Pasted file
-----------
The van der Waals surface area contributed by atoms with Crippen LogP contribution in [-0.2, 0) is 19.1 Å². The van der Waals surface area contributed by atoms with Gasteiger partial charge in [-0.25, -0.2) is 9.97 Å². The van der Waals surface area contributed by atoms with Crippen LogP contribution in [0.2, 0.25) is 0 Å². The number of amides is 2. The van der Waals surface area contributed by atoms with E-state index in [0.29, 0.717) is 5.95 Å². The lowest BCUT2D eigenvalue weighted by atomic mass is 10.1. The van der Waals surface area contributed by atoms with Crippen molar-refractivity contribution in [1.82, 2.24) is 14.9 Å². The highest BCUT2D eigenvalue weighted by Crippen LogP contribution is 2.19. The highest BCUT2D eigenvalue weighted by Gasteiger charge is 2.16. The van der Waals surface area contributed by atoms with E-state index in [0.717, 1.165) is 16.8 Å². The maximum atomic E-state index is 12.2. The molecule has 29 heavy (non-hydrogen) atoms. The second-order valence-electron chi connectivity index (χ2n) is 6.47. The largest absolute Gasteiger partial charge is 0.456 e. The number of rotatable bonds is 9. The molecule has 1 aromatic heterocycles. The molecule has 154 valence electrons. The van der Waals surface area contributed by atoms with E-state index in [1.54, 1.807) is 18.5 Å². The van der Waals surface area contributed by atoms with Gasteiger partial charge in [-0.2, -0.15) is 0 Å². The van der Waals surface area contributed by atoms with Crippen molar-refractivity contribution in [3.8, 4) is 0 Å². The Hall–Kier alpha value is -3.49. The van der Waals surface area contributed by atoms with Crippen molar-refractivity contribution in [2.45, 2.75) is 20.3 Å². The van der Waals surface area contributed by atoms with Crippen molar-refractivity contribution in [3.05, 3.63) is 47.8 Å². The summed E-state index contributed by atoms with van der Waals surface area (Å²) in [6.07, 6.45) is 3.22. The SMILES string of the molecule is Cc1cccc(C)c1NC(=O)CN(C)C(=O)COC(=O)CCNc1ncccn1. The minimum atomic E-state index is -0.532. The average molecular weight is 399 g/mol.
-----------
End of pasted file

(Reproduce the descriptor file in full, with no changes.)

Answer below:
The van der Waals surface area contributed by atoms with Crippen LogP contribution in [-0.2, 0) is 19.1 Å². The van der Waals surface area contributed by atoms with Gasteiger partial charge in [-0.25, -0.2) is 9.97 Å². The van der Waals surface area contributed by atoms with Crippen LogP contribution in [0.2, 0.25) is 0 Å². The number of amides is 2. The van der Waals surface area contributed by atoms with E-state index in [0.29, 0.717) is 5.95 Å². The lowest BCUT2D eigenvalue weighted by atomic mass is 10.1. The van der Waals surface area contributed by atoms with Crippen molar-refractivity contribution in [1.82, 2.24) is 14.9 Å². The highest BCUT2D eigenvalue weighted by Crippen LogP contribution is 2.19. The highest BCUT2D eigenvalue weighted by Gasteiger charge is 2.16. The van der Waals surface area contributed by atoms with E-state index in [0.717, 1.165) is 16.8 Å². The maximum atomic E-state index is 12.2. The molecule has 29 heavy (non-hydrogen) atoms. The second-order valence-electron chi connectivity index (χ2n) is 6.47. The largest absolute Gasteiger partial charge is 0.456 e. The number of rotatable bonds is 9. The molecule has 1 aromatic heterocycles. The molecule has 154 valence electrons. The van der Waals surface area contributed by atoms with E-state index in [1.54, 1.807) is 18.5 Å². The van der Waals surface area contributed by atoms with Gasteiger partial charge in [-0.2, -0.15) is 0 Å². The van der Waals surface area contributed by atoms with Crippen molar-refractivity contribution in [3.8, 4) is 0 Å². The Hall–Kier alpha value is -3.49. The van der Waals surface area contributed by atoms with Crippen molar-refractivity contribution in [2.45, 2.75) is 20.3 Å². The van der Waals surface area contributed by atoms with Crippen molar-refractivity contribution in [3.05, 3.63) is 47.8 Å². The summed E-state index contributed by atoms with van der Waals surface area (Å²) in [6.07, 6.45) is 3.22. The SMILES string of the molecule is Cc1cccc(C)c1NC(=O)CN(C)C(=O)COC(=O)CCNc1ncccn1. The minimum atomic E-state index is -0.532. The average molecular weight is 399 g/mol.